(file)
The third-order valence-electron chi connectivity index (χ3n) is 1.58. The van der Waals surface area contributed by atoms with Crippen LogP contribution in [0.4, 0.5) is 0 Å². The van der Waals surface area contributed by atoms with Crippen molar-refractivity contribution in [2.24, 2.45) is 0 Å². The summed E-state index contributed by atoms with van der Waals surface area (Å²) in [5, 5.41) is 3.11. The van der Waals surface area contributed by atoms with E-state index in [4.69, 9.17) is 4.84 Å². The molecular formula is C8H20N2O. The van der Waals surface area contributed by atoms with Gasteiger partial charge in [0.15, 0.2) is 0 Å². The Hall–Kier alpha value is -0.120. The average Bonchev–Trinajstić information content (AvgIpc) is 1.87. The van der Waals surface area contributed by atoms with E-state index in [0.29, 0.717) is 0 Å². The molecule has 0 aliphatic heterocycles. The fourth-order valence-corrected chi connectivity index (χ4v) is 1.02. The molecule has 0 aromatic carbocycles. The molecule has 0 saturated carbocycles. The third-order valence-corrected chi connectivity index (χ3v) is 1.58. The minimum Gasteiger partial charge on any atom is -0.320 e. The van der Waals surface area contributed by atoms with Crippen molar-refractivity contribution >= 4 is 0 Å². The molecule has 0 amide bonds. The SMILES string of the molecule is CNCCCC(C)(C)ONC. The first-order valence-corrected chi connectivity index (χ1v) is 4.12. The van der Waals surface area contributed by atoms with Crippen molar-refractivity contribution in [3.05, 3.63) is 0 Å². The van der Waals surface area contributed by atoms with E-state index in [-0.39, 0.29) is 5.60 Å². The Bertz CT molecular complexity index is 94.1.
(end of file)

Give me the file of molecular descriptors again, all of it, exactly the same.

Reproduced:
The third-order valence-electron chi connectivity index (χ3n) is 1.58. The van der Waals surface area contributed by atoms with Crippen LogP contribution in [0.4, 0.5) is 0 Å². The van der Waals surface area contributed by atoms with Crippen molar-refractivity contribution in [2.24, 2.45) is 0 Å². The summed E-state index contributed by atoms with van der Waals surface area (Å²) in [5, 5.41) is 3.11. The van der Waals surface area contributed by atoms with E-state index in [4.69, 9.17) is 4.84 Å². The molecular formula is C8H20N2O. The van der Waals surface area contributed by atoms with Gasteiger partial charge in [0.15, 0.2) is 0 Å². The Hall–Kier alpha value is -0.120. The average Bonchev–Trinajstić information content (AvgIpc) is 1.87. The van der Waals surface area contributed by atoms with E-state index in [0.29, 0.717) is 0 Å². The molecule has 0 aliphatic heterocycles. The fourth-order valence-corrected chi connectivity index (χ4v) is 1.02. The molecule has 0 aromatic carbocycles. The molecule has 0 saturated carbocycles. The third-order valence-corrected chi connectivity index (χ3v) is 1.58. The minimum Gasteiger partial charge on any atom is -0.320 e. The van der Waals surface area contributed by atoms with Crippen molar-refractivity contribution >= 4 is 0 Å². The molecule has 0 amide bonds. The SMILES string of the molecule is CNCCCC(C)(C)ONC. The first-order valence-corrected chi connectivity index (χ1v) is 4.12. The van der Waals surface area contributed by atoms with Crippen molar-refractivity contribution in [3.05, 3.63) is 0 Å². The van der Waals surface area contributed by atoms with E-state index in [-0.39, 0.29) is 5.60 Å². The Bertz CT molecular complexity index is 94.1.